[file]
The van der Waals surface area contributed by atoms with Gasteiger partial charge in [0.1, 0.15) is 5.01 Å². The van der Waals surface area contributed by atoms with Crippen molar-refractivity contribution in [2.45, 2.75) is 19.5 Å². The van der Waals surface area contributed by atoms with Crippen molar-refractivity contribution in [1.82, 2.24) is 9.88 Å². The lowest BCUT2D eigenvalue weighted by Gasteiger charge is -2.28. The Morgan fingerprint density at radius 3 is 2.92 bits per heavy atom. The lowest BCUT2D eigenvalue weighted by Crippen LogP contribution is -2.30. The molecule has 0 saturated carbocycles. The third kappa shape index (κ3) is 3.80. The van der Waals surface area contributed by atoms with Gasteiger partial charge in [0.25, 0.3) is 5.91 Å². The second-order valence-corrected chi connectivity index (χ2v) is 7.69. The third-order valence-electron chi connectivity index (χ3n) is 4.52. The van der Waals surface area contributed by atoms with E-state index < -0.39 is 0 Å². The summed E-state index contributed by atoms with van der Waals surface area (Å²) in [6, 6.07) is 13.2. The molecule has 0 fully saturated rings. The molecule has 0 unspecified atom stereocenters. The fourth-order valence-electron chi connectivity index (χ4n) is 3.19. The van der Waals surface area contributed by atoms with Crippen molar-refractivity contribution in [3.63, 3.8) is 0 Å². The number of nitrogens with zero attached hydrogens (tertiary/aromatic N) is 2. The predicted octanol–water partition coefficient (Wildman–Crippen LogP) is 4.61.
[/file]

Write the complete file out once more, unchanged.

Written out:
The van der Waals surface area contributed by atoms with Gasteiger partial charge in [0.1, 0.15) is 5.01 Å². The van der Waals surface area contributed by atoms with Crippen molar-refractivity contribution in [2.45, 2.75) is 19.5 Å². The van der Waals surface area contributed by atoms with Crippen molar-refractivity contribution in [1.82, 2.24) is 9.88 Å². The lowest BCUT2D eigenvalue weighted by Gasteiger charge is -2.28. The Morgan fingerprint density at radius 3 is 2.92 bits per heavy atom. The lowest BCUT2D eigenvalue weighted by Crippen LogP contribution is -2.30. The molecule has 0 saturated carbocycles. The third kappa shape index (κ3) is 3.80. The van der Waals surface area contributed by atoms with Gasteiger partial charge in [0.25, 0.3) is 5.91 Å². The second-order valence-corrected chi connectivity index (χ2v) is 7.69. The third-order valence-electron chi connectivity index (χ3n) is 4.52. The van der Waals surface area contributed by atoms with E-state index < -0.39 is 0 Å². The summed E-state index contributed by atoms with van der Waals surface area (Å²) in [6, 6.07) is 13.2. The molecule has 0 fully saturated rings. The molecule has 0 unspecified atom stereocenters. The fourth-order valence-electron chi connectivity index (χ4n) is 3.19. The van der Waals surface area contributed by atoms with Crippen molar-refractivity contribution in [3.63, 3.8) is 0 Å². The number of nitrogens with zero attached hydrogens (tertiary/aromatic N) is 2. The predicted octanol–water partition coefficient (Wildman–Crippen LogP) is 4.61.